Proceedings of The Physiological Society
University of Oxford (2011) Proc Physiol Soc 23, PC268
The solution structure of the EAG domain of hERG channels provides insight into the molecular basis for slow deactivation gating.
S. Thomson1, F. Muskett1, P. Stansfeld2, J. Mitcheson1
1. Cell Physiology and Pharmacology, University of Leicester, Leicester, United Kingdom. 2. University of Oxford, Oxford, United Kingdom.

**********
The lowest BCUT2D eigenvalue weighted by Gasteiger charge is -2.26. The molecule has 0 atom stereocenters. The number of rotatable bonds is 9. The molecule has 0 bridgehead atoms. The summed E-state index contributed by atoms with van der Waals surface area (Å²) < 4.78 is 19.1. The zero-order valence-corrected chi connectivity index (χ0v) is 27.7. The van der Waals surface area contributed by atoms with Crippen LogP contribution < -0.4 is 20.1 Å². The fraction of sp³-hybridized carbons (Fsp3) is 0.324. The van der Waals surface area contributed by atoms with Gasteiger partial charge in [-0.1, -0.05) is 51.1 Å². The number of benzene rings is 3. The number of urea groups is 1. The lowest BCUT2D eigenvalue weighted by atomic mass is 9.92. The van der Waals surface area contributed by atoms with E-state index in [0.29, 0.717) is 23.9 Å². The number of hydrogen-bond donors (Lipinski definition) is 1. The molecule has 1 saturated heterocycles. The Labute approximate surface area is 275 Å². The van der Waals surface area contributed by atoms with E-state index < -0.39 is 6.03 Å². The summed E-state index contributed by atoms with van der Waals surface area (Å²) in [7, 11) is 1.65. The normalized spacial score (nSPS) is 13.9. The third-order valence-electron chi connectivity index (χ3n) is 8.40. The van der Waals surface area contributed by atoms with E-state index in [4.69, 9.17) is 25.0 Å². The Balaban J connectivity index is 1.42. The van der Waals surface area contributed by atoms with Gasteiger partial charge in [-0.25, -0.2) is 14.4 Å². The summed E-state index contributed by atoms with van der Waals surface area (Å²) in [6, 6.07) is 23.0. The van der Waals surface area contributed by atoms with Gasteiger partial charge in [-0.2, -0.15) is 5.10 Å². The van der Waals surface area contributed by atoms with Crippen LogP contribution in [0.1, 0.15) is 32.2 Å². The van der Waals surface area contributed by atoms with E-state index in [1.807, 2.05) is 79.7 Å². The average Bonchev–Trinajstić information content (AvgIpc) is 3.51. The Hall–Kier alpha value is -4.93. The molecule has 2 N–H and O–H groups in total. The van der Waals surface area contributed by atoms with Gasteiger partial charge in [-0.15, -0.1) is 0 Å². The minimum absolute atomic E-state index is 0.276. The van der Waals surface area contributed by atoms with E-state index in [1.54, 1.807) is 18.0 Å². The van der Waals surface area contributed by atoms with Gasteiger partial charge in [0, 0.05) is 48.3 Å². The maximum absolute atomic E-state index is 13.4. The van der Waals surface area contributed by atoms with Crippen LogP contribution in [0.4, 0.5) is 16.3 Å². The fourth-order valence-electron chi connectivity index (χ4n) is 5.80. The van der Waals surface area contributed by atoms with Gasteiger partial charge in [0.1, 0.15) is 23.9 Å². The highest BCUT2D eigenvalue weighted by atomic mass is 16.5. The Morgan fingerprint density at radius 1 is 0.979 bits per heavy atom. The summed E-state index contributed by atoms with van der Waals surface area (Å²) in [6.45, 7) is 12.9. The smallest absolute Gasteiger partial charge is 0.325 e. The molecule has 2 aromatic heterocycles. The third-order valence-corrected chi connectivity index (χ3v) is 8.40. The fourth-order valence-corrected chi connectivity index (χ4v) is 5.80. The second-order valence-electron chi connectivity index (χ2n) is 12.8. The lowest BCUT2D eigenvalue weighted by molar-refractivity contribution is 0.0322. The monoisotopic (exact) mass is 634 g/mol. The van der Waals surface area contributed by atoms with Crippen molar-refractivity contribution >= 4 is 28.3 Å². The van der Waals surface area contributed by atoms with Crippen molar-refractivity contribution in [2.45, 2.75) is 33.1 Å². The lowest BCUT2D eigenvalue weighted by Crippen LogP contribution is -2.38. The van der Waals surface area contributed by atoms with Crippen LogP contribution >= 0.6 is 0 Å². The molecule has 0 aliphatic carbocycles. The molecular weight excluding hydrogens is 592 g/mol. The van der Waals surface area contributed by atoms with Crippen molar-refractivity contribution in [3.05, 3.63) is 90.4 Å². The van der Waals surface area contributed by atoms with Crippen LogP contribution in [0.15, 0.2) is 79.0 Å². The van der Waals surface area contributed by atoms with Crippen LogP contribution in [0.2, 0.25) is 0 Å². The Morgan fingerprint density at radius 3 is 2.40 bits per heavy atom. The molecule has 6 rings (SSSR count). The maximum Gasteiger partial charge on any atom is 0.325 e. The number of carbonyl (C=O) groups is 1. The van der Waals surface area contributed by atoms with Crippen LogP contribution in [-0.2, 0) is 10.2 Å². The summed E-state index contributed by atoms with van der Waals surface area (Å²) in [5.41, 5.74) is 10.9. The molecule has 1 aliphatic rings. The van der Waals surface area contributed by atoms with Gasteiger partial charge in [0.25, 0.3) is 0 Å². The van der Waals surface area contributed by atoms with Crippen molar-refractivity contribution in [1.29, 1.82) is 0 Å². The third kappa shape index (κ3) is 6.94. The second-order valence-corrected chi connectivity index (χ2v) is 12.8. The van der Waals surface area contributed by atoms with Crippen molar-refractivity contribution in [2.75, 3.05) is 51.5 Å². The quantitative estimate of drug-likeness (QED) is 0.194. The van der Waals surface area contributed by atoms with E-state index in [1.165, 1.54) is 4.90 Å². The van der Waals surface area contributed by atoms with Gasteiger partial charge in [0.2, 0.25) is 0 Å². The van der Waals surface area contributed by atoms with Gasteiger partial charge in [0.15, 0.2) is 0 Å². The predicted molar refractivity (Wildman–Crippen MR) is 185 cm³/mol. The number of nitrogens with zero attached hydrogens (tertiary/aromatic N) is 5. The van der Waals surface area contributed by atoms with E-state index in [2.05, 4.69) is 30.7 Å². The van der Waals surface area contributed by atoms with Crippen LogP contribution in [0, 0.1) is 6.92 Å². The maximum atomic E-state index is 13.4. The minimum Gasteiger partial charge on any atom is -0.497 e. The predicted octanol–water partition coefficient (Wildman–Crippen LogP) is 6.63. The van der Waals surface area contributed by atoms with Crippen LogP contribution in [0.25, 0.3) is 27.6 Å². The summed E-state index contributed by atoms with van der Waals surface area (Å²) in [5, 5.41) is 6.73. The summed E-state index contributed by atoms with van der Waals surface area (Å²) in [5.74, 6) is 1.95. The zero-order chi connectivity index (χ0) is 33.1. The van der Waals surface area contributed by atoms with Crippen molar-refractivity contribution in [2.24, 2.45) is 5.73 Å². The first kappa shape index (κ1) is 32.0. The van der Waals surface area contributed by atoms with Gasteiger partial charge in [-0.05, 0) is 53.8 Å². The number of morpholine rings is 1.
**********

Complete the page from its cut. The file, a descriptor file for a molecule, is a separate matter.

The slow deactivation gating of hERG (Kv11.1) potassium channels is important for regulating the physiological time course and amplitude of the rapid delayed rectifier K+ current during the cardiac action potential. Inherited mutations that accelerate deactivation are linked to Long QT syndrome, a potentially lethal type of cardiac arrhythmia. hERG channels have large intracellular N- and C-termini. The EAG domain (residues 1-135) is known to be an important structural determinant of deactivation gating, but the precise mechanism is poorly understood. The C-terminus contains a structural domain with homology to a cyclic nucleotide binding domain (cNBD). In this study we solved the solution structure of the EAG domain using NMR spectroscopy, including the functionally critical first 26 residues (NT1-26). A previously undefined amphipathic helix from residues Gln11 to Gly24 was revealed and an extended highly dynamic region from residues 1-10. One face of NT1-26 was positively charged. Site directed mutagenesis was used to investigate if the positive face of NT1-26 and the α-helix were functionally important for deactivation gating. The mutants were expressed in Xenopus oocytes and currents measured using two electrode voltage clamp. The deactivation of hERG currents was fit with a single exponential function to determine the time constants (τ) for deactivation. All values given here are at a test potential of -70 mV and n = 5-7 oocytes. Alanine substitution of basic residues profoundly accelerated hERG current deactivation from mean τ values of 565±20 ms in wild-type hERG to 30±2 and 86±9 ms in R4A:R5A and R20A:K21A respectively. These deactivation time constants were similar to NTK hERG in which the whole N-terminus had been truncated (15±1 ms). In contrast, substitution of residues on the hydrophobic side of the amphipathic helix (F14A, L15A, and T17A) had minor effects on deactivation. Breaking or kinking the NT1-26 helix by substituting Pro at a central position (Ile18) resulted in fast deactivation with τ of 44±6 ms. Given the functional importance of basic residues on NT1-26 we searched for acidic regions on other structural domains of the channel. Homology models of the cNBD showed an extensive acidic patch with four-fold symmetry on the surface facing into the cytoplasm. Charge reversal mutations of acidic residues significantly (p<0.05) accelerated deactivation. The cNBD of hERG is proposed to be mechanically coupled to the activation gate. Based on our findings we propose a model for hERG deactivation gating in which the NT1-26 domain electrostatically interacts with the cNBD. This interaction stabilises the intracellular complex and is transduced to the pore to maintain the channel in the open conformation.
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